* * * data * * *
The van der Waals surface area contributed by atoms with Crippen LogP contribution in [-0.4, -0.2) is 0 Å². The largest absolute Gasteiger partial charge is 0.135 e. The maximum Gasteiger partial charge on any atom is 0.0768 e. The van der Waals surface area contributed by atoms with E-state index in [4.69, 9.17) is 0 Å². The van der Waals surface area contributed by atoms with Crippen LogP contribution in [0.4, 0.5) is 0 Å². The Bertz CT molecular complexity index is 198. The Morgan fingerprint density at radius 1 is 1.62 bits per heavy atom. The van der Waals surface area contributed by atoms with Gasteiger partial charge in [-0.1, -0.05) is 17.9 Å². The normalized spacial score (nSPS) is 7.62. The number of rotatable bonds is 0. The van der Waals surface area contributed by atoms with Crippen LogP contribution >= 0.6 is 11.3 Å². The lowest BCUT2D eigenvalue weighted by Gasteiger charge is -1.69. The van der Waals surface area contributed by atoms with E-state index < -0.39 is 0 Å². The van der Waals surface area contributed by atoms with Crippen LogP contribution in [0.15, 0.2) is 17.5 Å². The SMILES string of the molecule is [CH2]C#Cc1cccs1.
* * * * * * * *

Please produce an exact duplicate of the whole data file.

The van der Waals surface area contributed by atoms with Crippen LogP contribution in [-0.4, -0.2) is 0 Å². The largest absolute Gasteiger partial charge is 0.135 e. The maximum Gasteiger partial charge on any atom is 0.0768 e. The van der Waals surface area contributed by atoms with E-state index in [4.69, 9.17) is 0 Å². The van der Waals surface area contributed by atoms with Crippen LogP contribution in [0.4, 0.5) is 0 Å². The Bertz CT molecular complexity index is 198. The Morgan fingerprint density at radius 1 is 1.62 bits per heavy atom. The van der Waals surface area contributed by atoms with Gasteiger partial charge in [-0.1, -0.05) is 17.9 Å². The normalized spacial score (nSPS) is 7.62. The number of rotatable bonds is 0. The van der Waals surface area contributed by atoms with Crippen LogP contribution >= 0.6 is 11.3 Å². The lowest BCUT2D eigenvalue weighted by Gasteiger charge is -1.69. The van der Waals surface area contributed by atoms with E-state index < -0.39 is 0 Å². The van der Waals surface area contributed by atoms with Crippen LogP contribution in [0.15, 0.2) is 17.5 Å². The SMILES string of the molecule is [CH2]C#Cc1cccs1.